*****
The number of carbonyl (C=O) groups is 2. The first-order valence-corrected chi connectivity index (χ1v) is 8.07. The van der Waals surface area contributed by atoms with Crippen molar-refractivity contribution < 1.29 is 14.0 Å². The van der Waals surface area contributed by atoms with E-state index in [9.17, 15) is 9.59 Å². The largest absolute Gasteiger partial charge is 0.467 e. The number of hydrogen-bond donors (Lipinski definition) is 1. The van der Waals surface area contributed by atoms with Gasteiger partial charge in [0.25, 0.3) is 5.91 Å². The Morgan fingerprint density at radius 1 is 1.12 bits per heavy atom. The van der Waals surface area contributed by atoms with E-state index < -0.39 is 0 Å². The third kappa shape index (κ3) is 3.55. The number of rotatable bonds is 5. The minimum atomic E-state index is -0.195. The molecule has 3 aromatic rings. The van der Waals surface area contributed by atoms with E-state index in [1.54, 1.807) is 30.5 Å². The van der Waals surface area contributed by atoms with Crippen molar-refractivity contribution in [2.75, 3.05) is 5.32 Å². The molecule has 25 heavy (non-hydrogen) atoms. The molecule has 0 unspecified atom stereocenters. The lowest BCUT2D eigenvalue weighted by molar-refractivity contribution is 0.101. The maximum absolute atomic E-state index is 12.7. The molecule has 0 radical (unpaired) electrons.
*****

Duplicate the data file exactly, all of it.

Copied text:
The number of carbonyl (C=O) groups is 2. The first-order valence-corrected chi connectivity index (χ1v) is 8.07. The van der Waals surface area contributed by atoms with Crippen molar-refractivity contribution < 1.29 is 14.0 Å². The van der Waals surface area contributed by atoms with E-state index in [9.17, 15) is 9.59 Å². The largest absolute Gasteiger partial charge is 0.467 e. The number of hydrogen-bond donors (Lipinski definition) is 1. The van der Waals surface area contributed by atoms with Gasteiger partial charge in [0.25, 0.3) is 5.91 Å². The Morgan fingerprint density at radius 1 is 1.12 bits per heavy atom. The van der Waals surface area contributed by atoms with E-state index < -0.39 is 0 Å². The third kappa shape index (κ3) is 3.55. The number of rotatable bonds is 5. The minimum atomic E-state index is -0.195. The molecule has 3 aromatic rings. The van der Waals surface area contributed by atoms with E-state index in [1.54, 1.807) is 30.5 Å². The van der Waals surface area contributed by atoms with Crippen molar-refractivity contribution in [2.75, 3.05) is 5.32 Å². The molecule has 25 heavy (non-hydrogen) atoms. The molecule has 0 unspecified atom stereocenters. The lowest BCUT2D eigenvalue weighted by molar-refractivity contribution is 0.101. The maximum absolute atomic E-state index is 12.7. The molecule has 0 radical (unpaired) electrons.